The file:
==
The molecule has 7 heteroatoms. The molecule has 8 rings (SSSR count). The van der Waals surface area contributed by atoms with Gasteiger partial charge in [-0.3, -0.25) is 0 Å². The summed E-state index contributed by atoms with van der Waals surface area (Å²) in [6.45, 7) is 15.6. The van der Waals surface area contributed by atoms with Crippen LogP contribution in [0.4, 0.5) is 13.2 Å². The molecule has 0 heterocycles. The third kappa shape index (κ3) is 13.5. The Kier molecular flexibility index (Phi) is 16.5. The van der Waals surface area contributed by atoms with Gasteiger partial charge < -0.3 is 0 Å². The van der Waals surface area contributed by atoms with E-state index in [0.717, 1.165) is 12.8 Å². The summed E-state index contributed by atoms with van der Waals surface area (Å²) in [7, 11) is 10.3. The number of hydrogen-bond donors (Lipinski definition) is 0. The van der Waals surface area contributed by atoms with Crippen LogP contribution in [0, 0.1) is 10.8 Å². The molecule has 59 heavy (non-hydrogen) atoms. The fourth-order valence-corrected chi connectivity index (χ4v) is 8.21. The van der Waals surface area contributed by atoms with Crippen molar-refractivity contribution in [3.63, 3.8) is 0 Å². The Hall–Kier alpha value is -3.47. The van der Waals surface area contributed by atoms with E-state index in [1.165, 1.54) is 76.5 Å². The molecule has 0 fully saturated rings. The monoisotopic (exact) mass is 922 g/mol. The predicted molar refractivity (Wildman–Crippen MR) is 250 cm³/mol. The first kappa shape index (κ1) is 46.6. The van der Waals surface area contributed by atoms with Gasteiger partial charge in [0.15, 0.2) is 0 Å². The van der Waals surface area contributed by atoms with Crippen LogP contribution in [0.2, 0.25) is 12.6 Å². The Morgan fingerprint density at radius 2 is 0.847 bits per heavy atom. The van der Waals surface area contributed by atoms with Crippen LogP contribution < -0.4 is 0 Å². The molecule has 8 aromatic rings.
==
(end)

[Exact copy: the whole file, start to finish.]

The molecule has 7 heteroatoms. The molecule has 8 rings (SSSR count). The van der Waals surface area contributed by atoms with Gasteiger partial charge in [-0.3, -0.25) is 0 Å². The summed E-state index contributed by atoms with van der Waals surface area (Å²) in [6.45, 7) is 15.6. The van der Waals surface area contributed by atoms with Crippen LogP contribution in [0.4, 0.5) is 13.2 Å². The molecule has 0 heterocycles. The third kappa shape index (κ3) is 13.5. The Kier molecular flexibility index (Phi) is 16.5. The van der Waals surface area contributed by atoms with Gasteiger partial charge < -0.3 is 0 Å². The van der Waals surface area contributed by atoms with E-state index in [0.717, 1.165) is 12.8 Å². The summed E-state index contributed by atoms with van der Waals surface area (Å²) in [7, 11) is 10.3. The number of hydrogen-bond donors (Lipinski definition) is 0. The van der Waals surface area contributed by atoms with Crippen LogP contribution in [0, 0.1) is 10.8 Å². The molecule has 59 heavy (non-hydrogen) atoms. The fourth-order valence-corrected chi connectivity index (χ4v) is 8.21. The van der Waals surface area contributed by atoms with Crippen molar-refractivity contribution in [3.63, 3.8) is 0 Å². The Hall–Kier alpha value is -3.47. The van der Waals surface area contributed by atoms with E-state index in [1.165, 1.54) is 76.5 Å². The molecule has 0 fully saturated rings. The monoisotopic (exact) mass is 922 g/mol. The predicted molar refractivity (Wildman–Crippen MR) is 250 cm³/mol. The first kappa shape index (κ1) is 46.6. The van der Waals surface area contributed by atoms with Gasteiger partial charge in [0.15, 0.2) is 0 Å². The van der Waals surface area contributed by atoms with Crippen LogP contribution in [0.2, 0.25) is 12.6 Å². The Morgan fingerprint density at radius 2 is 0.847 bits per heavy atom. The van der Waals surface area contributed by atoms with Crippen LogP contribution < -0.4 is 0 Å². The molecule has 8 aromatic rings.